How could it not be, with a big, fat, freshly fried kabiraji burger in me?
Based in Kolkata, Sandip Roy is the author of the novel Don't Let Him Know.
RENEE MONTAGNE, HOST:
Commentator Sandip Roy spent years living in America before moving back to India. Still, Roy found leaving this country didn't mean he left behind all things American, like food trucks.
SANDIP ROY, BYLINE: True confession - I joined Twitter in order to follow a curry truck in the San Francisco Bay Area. There were plenty of Indian buffets out there, but Indian street food was hard to find. Back here in Kolkata, there's street food everywhere, and now the occasional American-style food truck. The first in Kolkata was Agdum Bagdum, named after a children's nursery rhyme in Bengali. I find it at a crazy intersection with honking rickshaws and screeching ambulances.
UNIDENTIFIED WOMAN #1: (Foreign language spoken).
UNIDENTIFIED MAN #1: OK.
ROY: The house truck specialty is kabiraji. It's usually a cutlet deep-fried in egg, a sinfully beloved Kolkata favorite. Agdum Bagdum marries it with an American-style hamburger. Its creator, Dola Santra, and her husband, Babumani Sardar, are foodies who quit pharmaceutical jobs to become food truckers.
BABUMANI SARDAR: We are looking for the fusion. We wanted to introduce some new thing in the market, like Chinese, burrito wrap, Chimichanga, but infusion in Indian taste - not authentic.
ROY: They were inspired by America's food truck revolution. Babumani's brother-in-law sent him pictures from the states. A satisfied Agdum Bagdum customer, Mayank Agarwal, says it's about time.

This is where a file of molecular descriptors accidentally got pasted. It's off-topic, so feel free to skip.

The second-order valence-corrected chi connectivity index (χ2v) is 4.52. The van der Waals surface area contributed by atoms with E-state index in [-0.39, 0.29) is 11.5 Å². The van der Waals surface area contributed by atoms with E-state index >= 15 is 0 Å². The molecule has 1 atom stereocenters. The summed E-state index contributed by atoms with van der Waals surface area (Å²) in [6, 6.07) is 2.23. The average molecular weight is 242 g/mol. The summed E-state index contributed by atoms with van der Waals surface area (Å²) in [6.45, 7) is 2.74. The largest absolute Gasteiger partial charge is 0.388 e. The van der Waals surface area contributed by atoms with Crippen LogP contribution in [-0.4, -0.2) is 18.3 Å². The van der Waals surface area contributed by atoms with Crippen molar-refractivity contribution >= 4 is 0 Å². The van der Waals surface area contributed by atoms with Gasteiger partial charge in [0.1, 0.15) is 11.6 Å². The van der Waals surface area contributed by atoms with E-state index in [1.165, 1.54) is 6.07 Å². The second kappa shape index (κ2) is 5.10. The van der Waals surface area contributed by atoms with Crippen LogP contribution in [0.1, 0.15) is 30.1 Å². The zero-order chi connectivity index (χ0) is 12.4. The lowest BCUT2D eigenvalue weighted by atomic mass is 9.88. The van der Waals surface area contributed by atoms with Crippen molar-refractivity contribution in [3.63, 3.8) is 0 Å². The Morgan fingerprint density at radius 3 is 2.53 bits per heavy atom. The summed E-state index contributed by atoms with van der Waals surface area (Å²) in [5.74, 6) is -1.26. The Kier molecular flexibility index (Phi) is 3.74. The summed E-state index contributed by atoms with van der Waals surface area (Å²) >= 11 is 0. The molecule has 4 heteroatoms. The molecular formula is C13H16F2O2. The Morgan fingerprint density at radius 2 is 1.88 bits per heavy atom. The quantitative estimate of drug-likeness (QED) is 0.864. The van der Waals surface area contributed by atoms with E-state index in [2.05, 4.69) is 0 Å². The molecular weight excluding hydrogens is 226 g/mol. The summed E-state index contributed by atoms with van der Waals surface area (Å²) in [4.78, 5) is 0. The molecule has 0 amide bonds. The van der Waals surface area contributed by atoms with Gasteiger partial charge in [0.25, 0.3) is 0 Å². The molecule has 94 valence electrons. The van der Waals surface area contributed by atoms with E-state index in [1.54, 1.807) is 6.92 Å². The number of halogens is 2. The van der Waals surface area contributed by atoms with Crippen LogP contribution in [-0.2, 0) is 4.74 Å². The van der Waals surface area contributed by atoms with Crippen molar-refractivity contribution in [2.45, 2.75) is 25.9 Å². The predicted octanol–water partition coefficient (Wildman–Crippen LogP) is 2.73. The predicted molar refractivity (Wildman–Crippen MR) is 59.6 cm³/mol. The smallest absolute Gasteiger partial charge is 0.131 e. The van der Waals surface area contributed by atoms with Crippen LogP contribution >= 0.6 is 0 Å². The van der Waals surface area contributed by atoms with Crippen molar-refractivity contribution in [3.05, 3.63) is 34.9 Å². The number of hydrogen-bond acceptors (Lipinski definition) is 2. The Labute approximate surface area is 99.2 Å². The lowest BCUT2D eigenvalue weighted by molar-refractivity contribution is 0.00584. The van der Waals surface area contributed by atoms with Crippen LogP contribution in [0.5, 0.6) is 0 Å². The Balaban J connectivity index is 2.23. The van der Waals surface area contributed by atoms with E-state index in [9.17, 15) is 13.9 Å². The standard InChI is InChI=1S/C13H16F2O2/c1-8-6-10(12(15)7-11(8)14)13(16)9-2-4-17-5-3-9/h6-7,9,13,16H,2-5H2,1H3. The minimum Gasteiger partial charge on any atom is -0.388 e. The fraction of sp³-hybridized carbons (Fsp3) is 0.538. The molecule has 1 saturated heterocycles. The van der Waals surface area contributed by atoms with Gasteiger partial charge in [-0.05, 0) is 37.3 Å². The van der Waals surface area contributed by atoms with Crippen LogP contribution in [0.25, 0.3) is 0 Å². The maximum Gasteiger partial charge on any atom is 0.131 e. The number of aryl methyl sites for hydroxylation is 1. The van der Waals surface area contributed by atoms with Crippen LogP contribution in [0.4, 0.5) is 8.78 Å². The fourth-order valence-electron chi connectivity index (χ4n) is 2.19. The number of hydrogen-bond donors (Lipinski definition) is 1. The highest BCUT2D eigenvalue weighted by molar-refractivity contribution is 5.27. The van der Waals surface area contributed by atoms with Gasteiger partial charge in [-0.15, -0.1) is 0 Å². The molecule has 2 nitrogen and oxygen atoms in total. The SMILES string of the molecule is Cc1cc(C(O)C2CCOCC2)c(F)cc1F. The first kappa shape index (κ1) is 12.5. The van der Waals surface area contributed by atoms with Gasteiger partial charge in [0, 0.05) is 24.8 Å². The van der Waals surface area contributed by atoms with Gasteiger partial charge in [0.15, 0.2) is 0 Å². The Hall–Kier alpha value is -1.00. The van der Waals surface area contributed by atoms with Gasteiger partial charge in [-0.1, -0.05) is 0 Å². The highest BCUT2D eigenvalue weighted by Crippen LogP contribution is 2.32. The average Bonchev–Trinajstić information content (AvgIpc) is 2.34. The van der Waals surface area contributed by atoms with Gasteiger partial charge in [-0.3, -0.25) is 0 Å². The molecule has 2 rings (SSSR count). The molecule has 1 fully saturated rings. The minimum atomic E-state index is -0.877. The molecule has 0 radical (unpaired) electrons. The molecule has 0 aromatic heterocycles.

MAYANK AGARWAL: Yeah, I think it's brilliant. And I think they'll do fantastically well, one because there is a huge gab between the hawker, on one side, and established places in a restaurant. There is nothing in the middle. You get hygienic food at almost - I will not say quite - but almost street food prices.
ROY: Hygienic matters because Kolkata's traditional street food, though delicious, is like playing Russian Roulette with your stomach. Not at the Agdum Bagdum food truck, says owner Dola Santra.
DOLA SANTRA: Our every food healthy and hygienic also.
ROY: Hygienic? Yes, they wear hairnets. There are trash bins, no smoking signs. But healthy? Hmmm. The kabiraji burger is deep, deep-fried. The Juicy Lucy burger is stuffed with cheese inside the patty.
SARDAR: When you eat this, you will have a great feeling. And you will taste the cheese coming out of the patty itself. So it is delicious and mouth-melting.
ROY: With the success of Agdum Bagdum, Dola and Babumani now have American-style dreams of a chain of food trucks all over Kolkata.
SARDAR: The plan is to bring one or two or more food trucks to cover whole Kolkata.
SANTRA: Thank you, sir. Enjoy your meal. Good night.
ROY: How could I not? With a big, fat, freshly fried kabiraji burger in me.
MONTAGNE: A bite of burger and slice of life in India, from commentator Sandip Roy. His novel, also set there, is called "Don't Let Him Know." Transcript provided by NPR, Copyright NPR.